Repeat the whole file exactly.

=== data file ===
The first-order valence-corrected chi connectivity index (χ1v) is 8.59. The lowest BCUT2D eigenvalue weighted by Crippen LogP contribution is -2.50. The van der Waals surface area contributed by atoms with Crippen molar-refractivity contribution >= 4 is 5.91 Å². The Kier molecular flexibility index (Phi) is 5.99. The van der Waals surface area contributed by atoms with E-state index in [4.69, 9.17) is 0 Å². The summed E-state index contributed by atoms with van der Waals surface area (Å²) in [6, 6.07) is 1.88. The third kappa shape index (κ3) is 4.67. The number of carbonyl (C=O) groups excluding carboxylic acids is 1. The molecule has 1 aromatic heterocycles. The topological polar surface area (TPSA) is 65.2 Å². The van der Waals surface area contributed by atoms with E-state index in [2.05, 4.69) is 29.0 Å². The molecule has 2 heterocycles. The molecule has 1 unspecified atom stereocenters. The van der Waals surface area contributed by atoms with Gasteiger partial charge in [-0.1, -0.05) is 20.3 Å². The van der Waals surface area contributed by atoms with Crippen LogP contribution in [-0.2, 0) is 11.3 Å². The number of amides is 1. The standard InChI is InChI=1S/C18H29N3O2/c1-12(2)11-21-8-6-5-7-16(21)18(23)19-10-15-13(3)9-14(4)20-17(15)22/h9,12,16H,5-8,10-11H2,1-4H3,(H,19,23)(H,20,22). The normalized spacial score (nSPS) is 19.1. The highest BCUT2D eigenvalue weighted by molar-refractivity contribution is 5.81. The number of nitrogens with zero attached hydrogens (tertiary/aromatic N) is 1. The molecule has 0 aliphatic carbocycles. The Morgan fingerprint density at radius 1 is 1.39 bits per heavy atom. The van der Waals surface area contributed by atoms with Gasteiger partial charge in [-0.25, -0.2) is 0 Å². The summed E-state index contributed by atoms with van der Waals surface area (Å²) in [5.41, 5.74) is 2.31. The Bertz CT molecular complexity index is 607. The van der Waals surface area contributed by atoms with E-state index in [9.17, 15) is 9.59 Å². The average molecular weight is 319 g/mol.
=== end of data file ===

The first-order valence-corrected chi connectivity index (χ1v) is 8.59. The lowest BCUT2D eigenvalue weighted by Crippen LogP contribution is -2.50. The van der Waals surface area contributed by atoms with Crippen molar-refractivity contribution >= 4 is 5.91 Å². The Kier molecular flexibility index (Phi) is 5.99. The van der Waals surface area contributed by atoms with E-state index in [4.69, 9.17) is 0 Å². The summed E-state index contributed by atoms with van der Waals surface area (Å²) in [6, 6.07) is 1.88. The third kappa shape index (κ3) is 4.67. The number of carbonyl (C=O) groups excluding carboxylic acids is 1. The molecule has 1 aromatic heterocycles. The topological polar surface area (TPSA) is 65.2 Å². The van der Waals surface area contributed by atoms with E-state index in [2.05, 4.69) is 29.0 Å². The molecule has 2 heterocycles. The molecule has 1 unspecified atom stereocenters. The van der Waals surface area contributed by atoms with Gasteiger partial charge in [-0.1, -0.05) is 20.3 Å². The van der Waals surface area contributed by atoms with Crippen LogP contribution in [-0.2, 0) is 11.3 Å². The number of amides is 1. The standard InChI is InChI=1S/C18H29N3O2/c1-12(2)11-21-8-6-5-7-16(21)18(23)19-10-15-13(3)9-14(4)20-17(15)22/h9,12,16H,5-8,10-11H2,1-4H3,(H,19,23)(H,20,22). The normalized spacial score (nSPS) is 19.1. The highest BCUT2D eigenvalue weighted by molar-refractivity contribution is 5.81. The number of nitrogens with zero attached hydrogens (tertiary/aromatic N) is 1. The molecule has 0 aliphatic carbocycles. The Morgan fingerprint density at radius 1 is 1.39 bits per heavy atom. The van der Waals surface area contributed by atoms with Gasteiger partial charge in [-0.25, -0.2) is 0 Å². The summed E-state index contributed by atoms with van der Waals surface area (Å²) in [5.41, 5.74) is 2.31. The Bertz CT molecular complexity index is 607. The van der Waals surface area contributed by atoms with E-state index in [9.17, 15) is 9.59 Å². The average molecular weight is 319 g/mol.